Cloud Build can be accessed through the Google Cloud Console, the gcloud command-line tool, or the Cloud Build REST API.
The Google Cloud Console allows browsing build results or automating builds, while the gcloud command-line interface enables executing commands performing tasks such as creating, submitting, viewing, or cancelling builds.
Cloud Build supports a wide range of build steps, including running custom scripts, executing Docker builds, running tests, and deploying applications. Each step is executed in a fresh, isolated container, ensuring reproducibility and consistency in your build process.
There are three ways you can use build steps:
- Provided by Cloud Build,
- Community-contributed build steps,
- Custom build steps that you write yourself.
Each build step runs with its own container attached to the local Docker network named “cloudbuild.” This allows the build steps to communicate and share data.
Custom build steps
Besides built-in steps, you can define custom build steps in your cloudbuild.yaml file. These steps can include running unit tests, linting code, or any other custom operation required for your application.
Default and private pools
By default, Cloud Build runs builds in a secure, isolated environment with access to the public internet. In the default pool, you can adjust machine size or allocate more disk space. However, there might be limitations regarding customising the environment, especially in terms of accessing private networks. The solution in this case is to use a private pool.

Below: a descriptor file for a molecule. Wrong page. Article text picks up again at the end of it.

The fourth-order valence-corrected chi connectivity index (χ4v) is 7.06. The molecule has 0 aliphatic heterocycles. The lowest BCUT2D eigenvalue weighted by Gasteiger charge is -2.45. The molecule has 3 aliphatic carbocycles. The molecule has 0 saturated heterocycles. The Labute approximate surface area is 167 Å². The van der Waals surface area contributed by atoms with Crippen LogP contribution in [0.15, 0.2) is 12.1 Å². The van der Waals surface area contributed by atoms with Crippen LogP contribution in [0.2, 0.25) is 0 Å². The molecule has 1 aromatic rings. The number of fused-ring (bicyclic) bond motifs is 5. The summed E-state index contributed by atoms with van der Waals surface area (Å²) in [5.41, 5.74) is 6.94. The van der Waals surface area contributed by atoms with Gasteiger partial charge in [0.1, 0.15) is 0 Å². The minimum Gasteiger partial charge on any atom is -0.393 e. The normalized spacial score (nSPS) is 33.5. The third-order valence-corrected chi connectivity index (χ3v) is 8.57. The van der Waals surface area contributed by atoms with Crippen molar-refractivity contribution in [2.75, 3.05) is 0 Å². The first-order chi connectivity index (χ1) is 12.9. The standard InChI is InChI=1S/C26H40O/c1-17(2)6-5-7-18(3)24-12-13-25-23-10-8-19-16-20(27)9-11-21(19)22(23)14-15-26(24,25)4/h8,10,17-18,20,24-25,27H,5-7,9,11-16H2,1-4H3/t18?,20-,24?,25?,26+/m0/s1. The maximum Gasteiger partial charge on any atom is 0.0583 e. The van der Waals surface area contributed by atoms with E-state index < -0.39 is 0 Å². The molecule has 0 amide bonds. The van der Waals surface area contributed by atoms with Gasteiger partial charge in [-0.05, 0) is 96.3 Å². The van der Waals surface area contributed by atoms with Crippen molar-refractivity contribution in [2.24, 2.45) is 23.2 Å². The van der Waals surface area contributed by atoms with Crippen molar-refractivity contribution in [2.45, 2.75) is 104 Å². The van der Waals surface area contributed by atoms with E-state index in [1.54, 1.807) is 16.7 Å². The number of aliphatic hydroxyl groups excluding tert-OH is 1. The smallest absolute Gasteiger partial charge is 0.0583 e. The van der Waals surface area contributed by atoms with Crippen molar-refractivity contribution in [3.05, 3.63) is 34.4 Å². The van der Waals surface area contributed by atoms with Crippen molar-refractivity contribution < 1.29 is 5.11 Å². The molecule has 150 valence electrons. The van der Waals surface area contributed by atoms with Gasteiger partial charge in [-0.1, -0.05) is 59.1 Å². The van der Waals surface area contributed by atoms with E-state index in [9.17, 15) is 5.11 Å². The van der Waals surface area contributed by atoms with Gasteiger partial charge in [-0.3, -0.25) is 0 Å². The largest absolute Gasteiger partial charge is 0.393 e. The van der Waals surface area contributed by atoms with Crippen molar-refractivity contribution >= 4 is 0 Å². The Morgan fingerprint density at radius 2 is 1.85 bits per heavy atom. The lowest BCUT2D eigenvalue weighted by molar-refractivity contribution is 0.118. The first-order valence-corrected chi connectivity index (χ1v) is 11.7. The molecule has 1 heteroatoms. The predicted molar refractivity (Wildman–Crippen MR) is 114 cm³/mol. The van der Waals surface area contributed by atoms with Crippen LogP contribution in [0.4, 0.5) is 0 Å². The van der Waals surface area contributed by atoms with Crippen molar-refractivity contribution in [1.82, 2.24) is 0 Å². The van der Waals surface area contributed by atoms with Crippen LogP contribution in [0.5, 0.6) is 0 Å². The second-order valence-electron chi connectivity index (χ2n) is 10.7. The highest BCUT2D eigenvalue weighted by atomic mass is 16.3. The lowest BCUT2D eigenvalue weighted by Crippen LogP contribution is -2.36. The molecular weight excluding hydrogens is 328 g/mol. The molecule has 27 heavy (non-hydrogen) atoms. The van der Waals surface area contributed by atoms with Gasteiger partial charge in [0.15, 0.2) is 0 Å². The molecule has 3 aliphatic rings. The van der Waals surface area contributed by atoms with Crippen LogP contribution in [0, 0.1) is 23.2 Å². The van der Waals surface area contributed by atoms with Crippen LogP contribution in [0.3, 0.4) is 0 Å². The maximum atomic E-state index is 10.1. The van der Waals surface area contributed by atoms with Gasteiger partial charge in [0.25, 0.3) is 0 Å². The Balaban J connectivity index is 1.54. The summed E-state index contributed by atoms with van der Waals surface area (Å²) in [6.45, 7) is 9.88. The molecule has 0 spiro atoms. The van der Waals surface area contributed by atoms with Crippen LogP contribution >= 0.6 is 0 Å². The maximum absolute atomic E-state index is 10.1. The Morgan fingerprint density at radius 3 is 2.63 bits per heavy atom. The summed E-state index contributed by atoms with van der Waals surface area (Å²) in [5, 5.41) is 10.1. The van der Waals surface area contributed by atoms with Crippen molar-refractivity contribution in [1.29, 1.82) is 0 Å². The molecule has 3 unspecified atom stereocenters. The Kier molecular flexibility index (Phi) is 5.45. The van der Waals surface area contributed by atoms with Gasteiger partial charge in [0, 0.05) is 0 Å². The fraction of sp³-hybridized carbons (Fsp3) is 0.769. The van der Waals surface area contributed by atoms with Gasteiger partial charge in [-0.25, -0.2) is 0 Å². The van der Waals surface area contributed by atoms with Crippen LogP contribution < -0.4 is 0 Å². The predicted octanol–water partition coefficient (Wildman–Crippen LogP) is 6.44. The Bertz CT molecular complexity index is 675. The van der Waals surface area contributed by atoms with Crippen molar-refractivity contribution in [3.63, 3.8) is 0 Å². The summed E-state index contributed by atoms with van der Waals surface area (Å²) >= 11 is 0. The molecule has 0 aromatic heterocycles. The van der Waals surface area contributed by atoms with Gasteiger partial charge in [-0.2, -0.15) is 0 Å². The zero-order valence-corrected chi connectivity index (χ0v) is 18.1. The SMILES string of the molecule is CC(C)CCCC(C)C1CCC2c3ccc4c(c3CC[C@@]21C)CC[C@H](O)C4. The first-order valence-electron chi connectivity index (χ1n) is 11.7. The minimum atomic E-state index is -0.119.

Private pools, like defaults, are hosted and fully managed by Cloud Build. You can scale them up and down to zero. Since these are customer-specific resources, they offer more configuration options.
Integration with Google Cloud services
Cloud Build runs on multiple environments and integrates with other Google Cloud services like Google Container Registry, allowing you to store your Docker images securely. It also integrates with Google Kubernetes Engine, enabling you to deploy containerised applications seamlessly.
Cloud Build and Cloud Run
Cloud Run allows you to run stateless containers in a fully serverless platform. With Cloud Build, you can deploy container images from Container Repository and Artifact Registry directly to Cloud Run. This includes an existing image, or you can build and deploy one, as well as automate the deployment.
How to use Cloud Build?
Google Cloud Build simplifies and automates the process of building, testing, and deploying applications in a scalable, secure, and reproducible manner on the Google Cloud Platform infrastructure. It’s a powerful tool for developers practising continuous integration and continuous delivery (Ci/CD), allowing them to focus on writing code while automated processes handle the rest of the development lifecycle.
It can help improve the speed and reliability of software delivery processes and significantly simplify infrastructure management. If you want to learn more about Cloud Build’s capabilities, contact FOTC experts who can explain in detail how it works and answer your other cloud-related questions.